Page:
Vera Brittain, pacifist, feminist, novelist and poet, was born in Newcastle-under-Lyme, England, on 29 December 1893 and grew up in Buxton, Derbyshire. She won a scholarship to Somerville College, Oxford to study English Literature. Brittain was just about to begin her studies when the First World War was declared. During the same eventful period, carefully documented in her vividly detailed diaries, she met her brother Edward’s closest friend, Roland Leighton. Edward and Roland immediately volunteered for service. Vera and Roland’s friendship blossomed into a courtship, developed in the long and frequent letters the two exchanged following Roland’s posting to the front early in 1915. They became engaged during Roland’s first leave in August and Vera was expecting him home in time for her birthday when news of his death came on 27 December 1915. Her brother and two other close friends were also killed before the war’s end.
Brittain’s diaries and extensive correspondence reveal a woman transformed by war. Nor were her perceptions altered only by her tragic losses. Having worked hard to win her place at Oxford, at a time when women were only just beginning to be admitted to the university, she abandoned her studies and volunteered as a Voluntary Aid Detachment (VAD) nurse, serving first in London and then in France and Malta.
Following the armistice Brittain returned to Somerville College, this time to read history, so that she might better understand, she later wrote, how the “whole calamity” of the war had occurred and “to know why it had been possible for me and my contemporaries, through our own ignorance and others’ ingenuity, to be used, hypnotised and slaughtered” (Testament of Youth, 1978 ed., 471). Almost without realizing it, Brittain had become a pacifist and she was to spend the rest of her life opposing war, no matter how strongly circumstances might appear to justify its declaration.
Much of Brittain’s creative work was to reflect her anti-war stance. Her first published poetry, Verses of a V.A.D., appeared in August 1919. She left Oxford for London in 1921, sharing a flat with Winifred Holtby, a fellow feminist, writer and social activist, whom she had met at Oxford. After her marriage in 1925 to the political scientist George Catlin, who was teaching at Cornell University, she lived for a year in the United States. However, the two agreed to a “semi-detached marriage,” with Catlin spending the teaching term in the USA but making their permanent home base in London, so that Brittain could return to England and continue with her work. Living once again with Holtby, Brittain resumed her writing life, which now included novels and journalism as well as intensified anti-war activism. Thanks in large part to Holtby’s generous support, Brittain’s work was not significantly interrupted by the birth of her two children: John in 1927 and Shirley (later the politician Shirley Williams) in 1930.
The increasing international political tensions of the 1930s were the context for the publication of Brittain’s best-known work, Testament of Youth (1933), a deeply moving autobiographical account of “the lost generation,” covering the years 1900 to 1925. The Vera Brittain archives at McMaster University contain an exquisitely bound copy of the original manuscript. The book, dedicated to Roland Leighton and Edward Brittain, was a best-seller, and its publication transformed Brittain into an influential public figure.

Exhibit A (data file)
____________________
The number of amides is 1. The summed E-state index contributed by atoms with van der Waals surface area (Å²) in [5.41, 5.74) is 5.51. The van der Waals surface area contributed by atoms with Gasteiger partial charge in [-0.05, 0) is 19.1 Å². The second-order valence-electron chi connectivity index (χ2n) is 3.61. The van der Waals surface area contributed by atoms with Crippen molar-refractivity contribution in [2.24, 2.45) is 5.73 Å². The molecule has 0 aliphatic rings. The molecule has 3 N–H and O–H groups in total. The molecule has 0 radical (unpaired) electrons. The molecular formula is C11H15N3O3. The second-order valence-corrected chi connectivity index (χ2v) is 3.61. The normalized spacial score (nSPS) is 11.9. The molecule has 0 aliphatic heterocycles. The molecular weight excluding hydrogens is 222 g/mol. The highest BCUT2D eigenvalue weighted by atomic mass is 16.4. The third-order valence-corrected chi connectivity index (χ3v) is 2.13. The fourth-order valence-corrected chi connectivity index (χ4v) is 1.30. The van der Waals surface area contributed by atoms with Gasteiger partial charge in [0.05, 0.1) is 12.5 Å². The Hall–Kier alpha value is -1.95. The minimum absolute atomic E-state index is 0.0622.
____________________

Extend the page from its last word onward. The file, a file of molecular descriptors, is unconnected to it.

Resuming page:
Although her anti-war stance had long been evident in her work, it was not until 1937, with the outbreak of another war seeming ever more certain, that Brittain formally declared herself a pacifist. Impressed by the public pacifism and dedication of Canon Dick Sheppard, she joined the Peace Pledge Union, remaining a member until her death. Once the Second World War broke out, Brittain was one of the few public intellectuals who continued to hold firmly to her pacifist commitment; even the patently evil policies of Hitler, she argued, could not be used to justify the widespread death and devastation which were the inevitable legacy of war – even Bertrand Russell had concluded that, in this instance at least, war was an unavoidable response. Brittain wrote, published and disseminated a biweekly series of Letters to Peace Lovers, and wrote two books: England’s Hour (1941) and Humiliation with Honour (1942), which eloquently made the case for peace. As the war dragged on, she continued her efforts with the publication of two powerful polemics: One of these little ones: A Plea to Parents and Others for Europe’s Children (1943) and Seed of Chaos: What Mass Bombing Really Means (1944). The latter work, which attacked the allied policy of saturation bombing against Germany, provoked a significant backlash, especially when it appeared in the United States.
There is little doubt that Brittain’s unwavering pacifism had negative repercussions for her career as a writer. She never obtained the reputation as a writer of fiction to which she aspired, nor did she win the national honours which might have come her way had she not held fast to her “rebel passion.” However, she continued to write in a variety of genres, frequently returning to themes of peace and war. Testament of Experience, a sequel to her earlier autobiography, covering the years 1925-50, appeared in 1957, and The Rebel Passion, a brief history of some influential peacemakers, in 1964. Her diaries, edited by Alan Bishop of McMaster University, were published posthumously. The first volume of Brittain’s diaries, covering the years 1913 to 1917, is entitled Chronicle of Youth. Vera Brittain died in London in 1970. Her ashes were sprinkled over her brother Edward’s grave in Italy, where he had died on 15 June 1918. The Vera Brittain papers at McMaster University, extending to 36.5 meters, include material from seventy years of this creative activist’s life (1900-1970).